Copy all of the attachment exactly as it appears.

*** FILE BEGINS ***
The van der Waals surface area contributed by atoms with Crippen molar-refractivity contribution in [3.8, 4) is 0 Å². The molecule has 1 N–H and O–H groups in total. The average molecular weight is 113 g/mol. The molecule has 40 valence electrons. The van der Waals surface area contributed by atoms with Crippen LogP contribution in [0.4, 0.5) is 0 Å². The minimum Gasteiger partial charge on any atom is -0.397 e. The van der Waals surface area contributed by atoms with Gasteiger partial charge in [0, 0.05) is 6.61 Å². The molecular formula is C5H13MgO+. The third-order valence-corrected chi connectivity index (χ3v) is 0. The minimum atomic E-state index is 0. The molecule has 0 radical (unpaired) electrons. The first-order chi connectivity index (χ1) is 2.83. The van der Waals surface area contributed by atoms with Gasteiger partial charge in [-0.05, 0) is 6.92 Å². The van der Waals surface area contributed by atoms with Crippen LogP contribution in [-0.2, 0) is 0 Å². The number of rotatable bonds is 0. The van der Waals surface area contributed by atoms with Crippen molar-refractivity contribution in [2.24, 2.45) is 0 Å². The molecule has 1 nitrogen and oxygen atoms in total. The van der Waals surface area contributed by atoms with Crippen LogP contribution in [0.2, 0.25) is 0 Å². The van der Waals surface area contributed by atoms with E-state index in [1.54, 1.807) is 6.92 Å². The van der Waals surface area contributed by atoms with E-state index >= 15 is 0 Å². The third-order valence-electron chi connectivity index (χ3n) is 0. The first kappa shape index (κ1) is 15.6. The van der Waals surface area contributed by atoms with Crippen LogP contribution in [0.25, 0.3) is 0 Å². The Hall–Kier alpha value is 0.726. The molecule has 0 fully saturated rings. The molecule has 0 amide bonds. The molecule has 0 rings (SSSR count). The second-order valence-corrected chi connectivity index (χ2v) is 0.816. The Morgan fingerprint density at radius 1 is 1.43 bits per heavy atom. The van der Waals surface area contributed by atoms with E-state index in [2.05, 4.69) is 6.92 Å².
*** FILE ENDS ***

The van der Waals surface area contributed by atoms with Crippen molar-refractivity contribution in [3.8, 4) is 0 Å². The molecule has 1 N–H and O–H groups in total. The average molecular weight is 113 g/mol. The molecule has 40 valence electrons. The van der Waals surface area contributed by atoms with Crippen LogP contribution in [0.4, 0.5) is 0 Å². The minimum Gasteiger partial charge on any atom is -0.397 e. The van der Waals surface area contributed by atoms with Gasteiger partial charge in [0, 0.05) is 6.61 Å². The molecular formula is C5H13MgO+. The third-order valence-corrected chi connectivity index (χ3v) is 0. The minimum atomic E-state index is 0. The molecule has 0 radical (unpaired) electrons. The first-order chi connectivity index (χ1) is 2.83. The van der Waals surface area contributed by atoms with Gasteiger partial charge in [-0.05, 0) is 6.92 Å². The van der Waals surface area contributed by atoms with Crippen LogP contribution in [-0.2, 0) is 0 Å². The number of rotatable bonds is 0. The van der Waals surface area contributed by atoms with Crippen molar-refractivity contribution in [2.24, 2.45) is 0 Å². The molecule has 1 nitrogen and oxygen atoms in total. The van der Waals surface area contributed by atoms with Crippen LogP contribution in [0.2, 0.25) is 0 Å². The van der Waals surface area contributed by atoms with E-state index in [1.54, 1.807) is 6.92 Å². The van der Waals surface area contributed by atoms with E-state index >= 15 is 0 Å². The third-order valence-electron chi connectivity index (χ3n) is 0. The first kappa shape index (κ1) is 15.6. The van der Waals surface area contributed by atoms with Crippen LogP contribution in [0.25, 0.3) is 0 Å². The Hall–Kier alpha value is 0.726. The molecule has 0 fully saturated rings. The molecule has 0 amide bonds. The molecule has 0 rings (SSSR count). The second-order valence-corrected chi connectivity index (χ2v) is 0.816. The Morgan fingerprint density at radius 1 is 1.43 bits per heavy atom. The van der Waals surface area contributed by atoms with E-state index in [2.05, 4.69) is 6.92 Å².